As Bob Dylan began to play his electric guitar onstage at the Newport Folk Festival, members of the audience began booing. Just three songs later, Dylan walked off stage.
That brief performance 50 years ago is considered a pivotal moment in American music history. Some regard it as the birth of modern rock, the moment that folk music purists turned their backs on the electric, amplified music of the future.
Others who were at the concert assert that no one jeered Dylan for bringing an electric guitar. They claim the booing was in response to the sound system’s poor quality. One of Dylan’s backup musicians claims it was in response to them not being allowed to perform longer.
Whatever the reason, the concert marked one of many turning points in Dylan’s career. The most recent of his surprising turns is his latest album, Shadows in the Night, a recording of standards that date from 1923 to 1964.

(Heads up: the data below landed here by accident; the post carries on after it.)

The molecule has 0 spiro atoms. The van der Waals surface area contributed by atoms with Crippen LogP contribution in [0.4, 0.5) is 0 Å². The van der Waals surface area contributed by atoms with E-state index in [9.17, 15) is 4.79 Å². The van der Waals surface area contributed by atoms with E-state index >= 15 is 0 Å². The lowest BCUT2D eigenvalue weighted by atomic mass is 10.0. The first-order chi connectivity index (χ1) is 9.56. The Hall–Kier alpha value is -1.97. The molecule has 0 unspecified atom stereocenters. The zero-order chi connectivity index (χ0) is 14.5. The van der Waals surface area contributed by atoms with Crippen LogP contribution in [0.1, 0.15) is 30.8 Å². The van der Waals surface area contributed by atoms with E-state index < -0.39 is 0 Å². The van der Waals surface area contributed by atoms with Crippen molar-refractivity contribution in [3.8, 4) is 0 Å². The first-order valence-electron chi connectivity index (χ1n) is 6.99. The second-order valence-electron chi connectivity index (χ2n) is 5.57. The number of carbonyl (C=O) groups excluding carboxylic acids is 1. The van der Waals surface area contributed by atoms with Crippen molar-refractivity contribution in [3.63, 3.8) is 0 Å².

“Enter the King, Bob Dylan” by Alfred G. Aronowitz recounts the changes of this continually evolving musician at age 27 just months after Dylan released John Wesley Harding. In the five-plus decades of his career, Dylan has influenced and explored folk, rock ’n’ roll, gospel, and more. The 1967 album, Aronowitz noted, “pulled out the psychedelic plug and pointed the way toward country music.”